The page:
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Cousin of OSW (Open Sim Wheel)

Discussion in 'DIY Motion Simulator Projects' started by Gadget999, Sep 23, 2017.

  1. Frederiksen

    Frederiksen Member

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    I haven't worked on my project for quite a while and I've forgotten how the motor went back together. Can someone please send a picture or something. Also I have this metal ring that fell out when I was trying to reassemble the motor but idk where it belongs. part-0.jpg part-1.jpg part-2.jpg
  2. Gadget999

    Gadget999 Well-Known Member

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    My Motion Simulator:
    2DOF, DC motor, Arduino, 6DOF
    the metal ring/ washer goes on the end of the bearing. the motor brushes need to be refitted and the end plate reassembled
  3. Frederiksen

    Frederiksen Member

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    Thanks for your response. Should the ring be all bent as it is or should it be flat? I intentionally put the brushes at those points so it will be easier to reassemble. When I have it around the bearing I will release the brushes. Is that a good plan or would something end up being messed up that way?
  4. elnino

    elnino Active Member

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    Yes, it should be bent. How you're doing it is exactly how i did it....

    Just claifying, the washer goes between the bearing and the end plate... It's effectively a spring to control end float in the shaft.

    Also make sure you have not rotated the end plates in relation to the housing/magnets as this will affect timing of the motor. If it's too far out then it will have more force in one direction than the other.
  5. Frederiksen

    Frederiksen Member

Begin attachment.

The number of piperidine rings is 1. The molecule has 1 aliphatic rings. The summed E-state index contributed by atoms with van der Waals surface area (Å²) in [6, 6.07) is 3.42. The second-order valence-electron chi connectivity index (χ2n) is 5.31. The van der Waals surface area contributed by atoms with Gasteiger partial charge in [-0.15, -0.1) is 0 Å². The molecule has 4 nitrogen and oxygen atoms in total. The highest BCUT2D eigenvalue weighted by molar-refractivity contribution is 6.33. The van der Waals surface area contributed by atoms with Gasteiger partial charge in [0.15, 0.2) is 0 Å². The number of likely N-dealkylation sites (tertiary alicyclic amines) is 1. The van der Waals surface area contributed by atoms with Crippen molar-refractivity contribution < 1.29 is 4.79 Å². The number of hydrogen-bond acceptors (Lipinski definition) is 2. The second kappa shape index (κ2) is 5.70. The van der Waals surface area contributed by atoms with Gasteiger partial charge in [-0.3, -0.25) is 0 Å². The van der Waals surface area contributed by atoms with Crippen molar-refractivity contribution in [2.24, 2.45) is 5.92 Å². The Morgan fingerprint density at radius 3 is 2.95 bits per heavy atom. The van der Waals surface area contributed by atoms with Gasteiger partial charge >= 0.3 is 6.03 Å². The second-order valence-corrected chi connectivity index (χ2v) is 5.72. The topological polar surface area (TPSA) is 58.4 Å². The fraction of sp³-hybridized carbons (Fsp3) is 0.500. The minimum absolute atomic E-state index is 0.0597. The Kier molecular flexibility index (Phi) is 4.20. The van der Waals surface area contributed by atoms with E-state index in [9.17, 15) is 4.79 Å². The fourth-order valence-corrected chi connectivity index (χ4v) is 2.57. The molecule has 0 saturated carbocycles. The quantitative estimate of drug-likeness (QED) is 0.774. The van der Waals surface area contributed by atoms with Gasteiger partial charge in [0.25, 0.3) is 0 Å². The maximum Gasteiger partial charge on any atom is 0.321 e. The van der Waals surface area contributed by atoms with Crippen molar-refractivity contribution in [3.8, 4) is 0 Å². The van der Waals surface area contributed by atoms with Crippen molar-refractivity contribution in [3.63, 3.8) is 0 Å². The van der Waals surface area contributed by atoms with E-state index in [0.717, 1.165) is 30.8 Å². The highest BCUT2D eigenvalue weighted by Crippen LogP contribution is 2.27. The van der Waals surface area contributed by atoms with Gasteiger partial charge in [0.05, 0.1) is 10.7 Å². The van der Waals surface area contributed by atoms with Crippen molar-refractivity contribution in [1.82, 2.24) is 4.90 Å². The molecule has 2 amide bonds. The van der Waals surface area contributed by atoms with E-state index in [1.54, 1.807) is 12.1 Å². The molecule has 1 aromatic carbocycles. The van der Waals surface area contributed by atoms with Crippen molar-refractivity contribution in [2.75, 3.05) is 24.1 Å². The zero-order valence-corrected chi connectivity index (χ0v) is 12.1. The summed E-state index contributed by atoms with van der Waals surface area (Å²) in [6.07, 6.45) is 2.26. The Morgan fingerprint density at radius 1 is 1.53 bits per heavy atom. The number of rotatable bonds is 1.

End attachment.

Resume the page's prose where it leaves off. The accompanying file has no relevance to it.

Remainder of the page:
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    Thanks for your response. Do you know if there is a orientation for the washer? Should I glue it to the end plate? I think I might have screwed up as I have no idea what orientation the endplate was in when I took it off. I've also rotated the windings quite a bit randomly. Do you know how I can line it up again?
  6. elnino

    elnino Active Member

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    My Motion Simulator:
    2DOF, DC motor, Arduino
    The washer is fine, it will just sit in there. There is no issue for the winding, just orientation of the end plates to the main housing. If you have not (re)moved the front one, then just line up the back with the front. On mine, there are also a notch in the end plates to make sure they are aligned.

    2020-04-16_09h01_20.png
  7. Frederiksen

    Frederiksen Member

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    Thank you. I never noticed that notch before. When you said to align it with the front part a memory popped into my head of me spinning the front part on the shaft lol. How did you go about attaching the encoder? I might have asked on here before but I just want to get as many ideas as possible.
  8. elnino

    elnino Active Member

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    My Motion Simulator:
    2DOF, DC motor, Arduino